Background: Total shoulder arthroplasty is increasingly used in the treatment of arthritis. However, the effect of total shoulder arthroplasty on health-related quality of life has not been fully established. The goal of this systematic review and meta-analysis was to characterize the change in generic and shoulder-specific health-related quality-of-life measures resulting from total shoulder arthroplasty.
Methods: We identified published studies reporting preoperative and postoperative health-related quality-of-life outcomes for patients receiving total shoulder arthroplasty. Health-related quality-of-life measures were identified, and meta-analysis was used to calculate standardized mean differences (SMDs, reflective of the effect size) and 95% confidence intervals for each scale.
Results: Twenty studies (1576 total shoulder replacements) met the inclusion criteria. Outcome measures were analyzed after an average postoperative follow-up duration of 3.7 ± 2.2 years. The Short Form-36 demonstrated significant improvement in physical component summary scores (SMD = 0.7, p < 0.001) but not in mental component summary scores (SMD = 0.2, p = 0.37). Significant improvements were observed in the visual analog scale score for pain (SMD = -2.5, p < 0.001) and scores on three shoulder-specific measures: the Constant score (SMD = 2.7, p < 0.001), American Shoulder and Elbow Surgeons score (SMD = 2.9, p < 0.001), and Simple Shoulder Test (SMD = 2.3, p < 0.001).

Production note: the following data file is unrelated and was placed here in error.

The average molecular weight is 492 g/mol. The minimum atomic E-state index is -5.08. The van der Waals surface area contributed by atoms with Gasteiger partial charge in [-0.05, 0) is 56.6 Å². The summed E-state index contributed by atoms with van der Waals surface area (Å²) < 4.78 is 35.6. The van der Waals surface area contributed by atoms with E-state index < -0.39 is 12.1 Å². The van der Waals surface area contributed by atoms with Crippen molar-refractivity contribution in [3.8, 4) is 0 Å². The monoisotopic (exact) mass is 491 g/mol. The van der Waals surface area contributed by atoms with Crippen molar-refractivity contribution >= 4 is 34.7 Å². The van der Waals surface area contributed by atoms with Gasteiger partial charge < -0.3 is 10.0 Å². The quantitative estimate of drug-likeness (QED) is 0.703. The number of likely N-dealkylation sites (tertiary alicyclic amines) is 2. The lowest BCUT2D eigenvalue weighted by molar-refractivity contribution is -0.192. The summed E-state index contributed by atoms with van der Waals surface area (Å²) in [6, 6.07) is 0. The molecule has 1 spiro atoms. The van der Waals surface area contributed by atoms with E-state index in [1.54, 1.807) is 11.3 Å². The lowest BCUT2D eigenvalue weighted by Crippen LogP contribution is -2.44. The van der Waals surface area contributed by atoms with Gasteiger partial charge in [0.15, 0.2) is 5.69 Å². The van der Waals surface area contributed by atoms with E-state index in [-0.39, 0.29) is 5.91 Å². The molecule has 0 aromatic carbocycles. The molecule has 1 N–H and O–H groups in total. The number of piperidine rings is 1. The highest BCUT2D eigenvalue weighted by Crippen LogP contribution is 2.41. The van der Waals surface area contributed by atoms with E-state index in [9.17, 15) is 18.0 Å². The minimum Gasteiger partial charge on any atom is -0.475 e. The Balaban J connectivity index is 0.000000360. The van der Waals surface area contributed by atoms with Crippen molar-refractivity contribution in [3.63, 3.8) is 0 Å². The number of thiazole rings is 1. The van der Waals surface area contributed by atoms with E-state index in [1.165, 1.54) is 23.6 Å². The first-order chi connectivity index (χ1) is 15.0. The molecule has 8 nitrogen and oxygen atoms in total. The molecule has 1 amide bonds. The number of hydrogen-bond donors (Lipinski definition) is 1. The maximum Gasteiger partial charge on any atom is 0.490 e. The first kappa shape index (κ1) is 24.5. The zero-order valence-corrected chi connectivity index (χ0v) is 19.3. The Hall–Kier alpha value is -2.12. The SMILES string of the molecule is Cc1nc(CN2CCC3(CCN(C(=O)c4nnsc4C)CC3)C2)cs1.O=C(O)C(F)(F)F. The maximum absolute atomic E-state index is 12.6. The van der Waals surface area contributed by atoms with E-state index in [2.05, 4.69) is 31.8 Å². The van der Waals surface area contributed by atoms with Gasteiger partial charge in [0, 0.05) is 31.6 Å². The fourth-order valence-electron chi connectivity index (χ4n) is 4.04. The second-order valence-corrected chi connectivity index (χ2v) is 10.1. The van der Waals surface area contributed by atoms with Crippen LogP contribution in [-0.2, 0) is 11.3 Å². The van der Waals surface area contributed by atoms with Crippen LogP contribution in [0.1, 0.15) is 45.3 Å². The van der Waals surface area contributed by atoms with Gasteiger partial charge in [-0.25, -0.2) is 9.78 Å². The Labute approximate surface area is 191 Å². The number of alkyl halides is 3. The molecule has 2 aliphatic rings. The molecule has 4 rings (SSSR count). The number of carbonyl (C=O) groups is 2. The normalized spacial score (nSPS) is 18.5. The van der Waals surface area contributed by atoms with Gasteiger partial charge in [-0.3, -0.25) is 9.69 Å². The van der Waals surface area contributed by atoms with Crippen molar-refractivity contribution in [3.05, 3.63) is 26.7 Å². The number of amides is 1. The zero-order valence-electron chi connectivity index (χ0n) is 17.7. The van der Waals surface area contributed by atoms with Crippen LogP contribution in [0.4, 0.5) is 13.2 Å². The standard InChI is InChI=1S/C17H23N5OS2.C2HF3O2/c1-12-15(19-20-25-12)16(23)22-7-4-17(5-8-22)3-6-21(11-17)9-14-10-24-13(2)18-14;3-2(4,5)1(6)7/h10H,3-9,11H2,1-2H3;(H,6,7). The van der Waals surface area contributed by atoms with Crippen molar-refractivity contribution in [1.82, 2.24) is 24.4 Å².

Conclusions: Total shoulder arthroplasty leads to significant improvements in scores for function and pain. Shoulder-specific measures of function consistently showed the greatest degree of improvement, with large effect sizes. Total shoulder arthroplasty also leads to significant improvements in overall physical well-being, with a moderate-to-large effect size.